I ran into a peculiar... behavior today that I still don't quite understand. I do understand that an "undefined behavior warning" means I'll likely get undefined behavior. What I don't understand is why (in this particular case).
In this example, I am initializing a dyn pointer as null, using transmute. Obviously this is a bad thing to do, and the compiler is within its rights to get upset, but this doesn't really explain what happens next, at least not to me.
When I build this with --release, the compiler inserts an illegal instruction after the first println. Clearly, dereferencing this pointer would result in very bad things happening, but why is it that initializing it generates an illegal instruction in the produced binary? And if this is intentional, then why are we not generating a compile-time error rather than a runtime error?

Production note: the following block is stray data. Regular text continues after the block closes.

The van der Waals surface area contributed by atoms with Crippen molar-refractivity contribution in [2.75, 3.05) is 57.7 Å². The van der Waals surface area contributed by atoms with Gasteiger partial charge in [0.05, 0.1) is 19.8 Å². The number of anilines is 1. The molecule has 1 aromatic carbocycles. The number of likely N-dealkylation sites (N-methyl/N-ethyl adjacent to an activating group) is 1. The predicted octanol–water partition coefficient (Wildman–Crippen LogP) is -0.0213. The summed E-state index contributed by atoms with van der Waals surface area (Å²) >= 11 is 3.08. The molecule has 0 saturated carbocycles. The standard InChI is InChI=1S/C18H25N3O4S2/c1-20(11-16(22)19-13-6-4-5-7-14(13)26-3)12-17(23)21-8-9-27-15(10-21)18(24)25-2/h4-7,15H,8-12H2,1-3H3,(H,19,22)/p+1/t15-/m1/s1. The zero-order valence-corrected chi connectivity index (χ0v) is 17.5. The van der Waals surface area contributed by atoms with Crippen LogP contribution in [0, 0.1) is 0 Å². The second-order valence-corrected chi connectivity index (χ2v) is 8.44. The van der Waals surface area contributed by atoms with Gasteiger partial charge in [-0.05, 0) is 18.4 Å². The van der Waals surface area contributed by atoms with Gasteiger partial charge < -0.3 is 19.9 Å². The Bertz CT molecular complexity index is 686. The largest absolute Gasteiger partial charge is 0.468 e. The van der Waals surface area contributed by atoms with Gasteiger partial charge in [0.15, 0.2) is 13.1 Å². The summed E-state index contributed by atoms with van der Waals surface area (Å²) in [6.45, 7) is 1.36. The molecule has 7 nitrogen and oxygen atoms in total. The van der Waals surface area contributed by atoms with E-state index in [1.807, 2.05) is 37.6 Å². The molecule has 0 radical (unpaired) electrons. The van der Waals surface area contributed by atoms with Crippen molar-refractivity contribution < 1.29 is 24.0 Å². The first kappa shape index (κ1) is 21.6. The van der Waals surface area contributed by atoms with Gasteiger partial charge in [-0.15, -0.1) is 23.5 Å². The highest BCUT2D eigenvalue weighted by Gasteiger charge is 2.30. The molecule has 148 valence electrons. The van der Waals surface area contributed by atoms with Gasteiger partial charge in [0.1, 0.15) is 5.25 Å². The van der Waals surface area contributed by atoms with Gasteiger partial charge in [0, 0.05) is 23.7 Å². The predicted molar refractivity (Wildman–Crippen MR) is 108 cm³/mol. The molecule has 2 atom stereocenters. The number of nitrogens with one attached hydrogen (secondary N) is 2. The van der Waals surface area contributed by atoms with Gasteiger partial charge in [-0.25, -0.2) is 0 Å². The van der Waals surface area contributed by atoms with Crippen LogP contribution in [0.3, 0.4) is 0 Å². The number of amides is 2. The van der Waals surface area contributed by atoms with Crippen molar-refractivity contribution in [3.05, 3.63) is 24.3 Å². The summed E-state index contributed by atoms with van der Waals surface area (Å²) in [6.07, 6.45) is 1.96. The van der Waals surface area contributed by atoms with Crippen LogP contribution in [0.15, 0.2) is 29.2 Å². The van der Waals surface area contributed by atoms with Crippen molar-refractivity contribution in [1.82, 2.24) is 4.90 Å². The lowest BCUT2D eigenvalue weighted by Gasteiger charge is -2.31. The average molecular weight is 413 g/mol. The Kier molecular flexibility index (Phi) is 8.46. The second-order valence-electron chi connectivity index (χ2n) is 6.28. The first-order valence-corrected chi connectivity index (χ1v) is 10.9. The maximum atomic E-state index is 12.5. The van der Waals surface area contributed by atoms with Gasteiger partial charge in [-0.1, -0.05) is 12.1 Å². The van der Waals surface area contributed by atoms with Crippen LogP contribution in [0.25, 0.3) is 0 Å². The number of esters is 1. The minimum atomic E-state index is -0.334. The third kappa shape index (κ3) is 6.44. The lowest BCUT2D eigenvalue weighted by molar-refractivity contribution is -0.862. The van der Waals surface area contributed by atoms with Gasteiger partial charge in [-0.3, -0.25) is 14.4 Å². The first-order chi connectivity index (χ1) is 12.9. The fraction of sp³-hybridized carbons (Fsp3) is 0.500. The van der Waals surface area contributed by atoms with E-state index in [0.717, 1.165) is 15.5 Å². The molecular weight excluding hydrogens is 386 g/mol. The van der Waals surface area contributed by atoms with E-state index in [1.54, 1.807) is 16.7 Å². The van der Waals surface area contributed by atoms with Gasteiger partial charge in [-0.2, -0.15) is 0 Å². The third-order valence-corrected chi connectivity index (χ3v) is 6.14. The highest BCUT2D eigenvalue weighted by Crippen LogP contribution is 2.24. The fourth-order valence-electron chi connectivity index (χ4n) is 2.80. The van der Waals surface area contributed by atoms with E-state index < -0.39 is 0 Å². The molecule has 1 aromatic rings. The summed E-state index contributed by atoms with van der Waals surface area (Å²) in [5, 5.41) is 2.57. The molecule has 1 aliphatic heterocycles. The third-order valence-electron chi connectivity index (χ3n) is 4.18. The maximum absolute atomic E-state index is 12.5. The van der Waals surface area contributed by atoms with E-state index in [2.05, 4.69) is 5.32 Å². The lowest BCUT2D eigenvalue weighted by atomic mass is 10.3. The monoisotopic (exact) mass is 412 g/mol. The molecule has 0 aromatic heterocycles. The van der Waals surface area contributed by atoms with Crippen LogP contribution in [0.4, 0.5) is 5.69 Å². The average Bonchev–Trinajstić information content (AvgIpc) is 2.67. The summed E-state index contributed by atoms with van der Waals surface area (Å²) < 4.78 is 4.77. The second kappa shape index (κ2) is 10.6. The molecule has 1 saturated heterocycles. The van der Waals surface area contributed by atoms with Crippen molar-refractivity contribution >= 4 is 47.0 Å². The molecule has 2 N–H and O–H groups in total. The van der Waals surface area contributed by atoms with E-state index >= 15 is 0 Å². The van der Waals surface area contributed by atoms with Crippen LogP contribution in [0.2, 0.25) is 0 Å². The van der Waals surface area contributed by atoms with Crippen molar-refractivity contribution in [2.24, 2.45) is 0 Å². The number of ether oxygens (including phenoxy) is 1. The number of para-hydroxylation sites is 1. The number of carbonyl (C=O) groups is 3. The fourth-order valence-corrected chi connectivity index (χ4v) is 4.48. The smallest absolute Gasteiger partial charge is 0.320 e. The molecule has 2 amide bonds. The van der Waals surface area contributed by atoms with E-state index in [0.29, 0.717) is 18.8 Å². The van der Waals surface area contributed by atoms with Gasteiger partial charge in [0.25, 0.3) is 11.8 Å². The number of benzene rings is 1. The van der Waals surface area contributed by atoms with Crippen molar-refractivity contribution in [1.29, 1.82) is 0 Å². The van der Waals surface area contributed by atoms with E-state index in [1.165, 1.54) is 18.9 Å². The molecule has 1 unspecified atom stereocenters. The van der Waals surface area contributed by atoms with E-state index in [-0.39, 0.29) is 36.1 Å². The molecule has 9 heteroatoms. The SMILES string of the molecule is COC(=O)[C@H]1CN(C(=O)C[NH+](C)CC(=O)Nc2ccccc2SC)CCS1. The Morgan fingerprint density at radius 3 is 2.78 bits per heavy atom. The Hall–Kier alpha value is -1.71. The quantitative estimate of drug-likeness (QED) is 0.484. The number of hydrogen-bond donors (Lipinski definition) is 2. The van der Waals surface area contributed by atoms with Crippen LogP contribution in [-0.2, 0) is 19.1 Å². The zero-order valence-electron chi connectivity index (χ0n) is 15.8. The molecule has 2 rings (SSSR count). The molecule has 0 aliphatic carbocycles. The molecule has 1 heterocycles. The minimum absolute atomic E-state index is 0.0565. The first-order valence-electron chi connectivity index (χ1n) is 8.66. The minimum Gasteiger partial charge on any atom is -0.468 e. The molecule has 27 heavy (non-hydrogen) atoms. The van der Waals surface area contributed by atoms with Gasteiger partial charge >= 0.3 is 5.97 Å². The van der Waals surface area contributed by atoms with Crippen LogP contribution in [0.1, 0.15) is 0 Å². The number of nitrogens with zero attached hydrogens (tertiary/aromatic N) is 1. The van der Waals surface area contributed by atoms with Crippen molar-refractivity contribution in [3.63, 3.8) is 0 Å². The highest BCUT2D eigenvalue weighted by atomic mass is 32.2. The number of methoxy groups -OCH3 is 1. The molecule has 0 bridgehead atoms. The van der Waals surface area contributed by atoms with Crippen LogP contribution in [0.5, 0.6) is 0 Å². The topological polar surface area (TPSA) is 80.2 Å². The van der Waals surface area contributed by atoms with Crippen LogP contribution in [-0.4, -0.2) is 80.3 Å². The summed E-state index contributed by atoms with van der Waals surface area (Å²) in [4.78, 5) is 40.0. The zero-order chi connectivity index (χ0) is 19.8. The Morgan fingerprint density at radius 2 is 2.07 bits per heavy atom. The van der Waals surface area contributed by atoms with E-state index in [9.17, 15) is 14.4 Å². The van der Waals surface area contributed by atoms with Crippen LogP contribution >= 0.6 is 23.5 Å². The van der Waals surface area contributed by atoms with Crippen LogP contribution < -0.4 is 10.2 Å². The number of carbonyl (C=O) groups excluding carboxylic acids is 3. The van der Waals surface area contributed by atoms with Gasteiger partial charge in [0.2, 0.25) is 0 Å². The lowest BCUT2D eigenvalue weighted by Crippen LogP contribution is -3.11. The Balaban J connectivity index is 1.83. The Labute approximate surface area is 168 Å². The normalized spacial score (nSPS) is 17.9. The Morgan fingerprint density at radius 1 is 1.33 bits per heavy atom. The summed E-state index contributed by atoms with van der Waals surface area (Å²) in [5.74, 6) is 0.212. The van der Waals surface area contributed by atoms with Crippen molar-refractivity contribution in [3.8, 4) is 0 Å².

Is there some aspect of initializing a dyn pointer that I'm overlooking?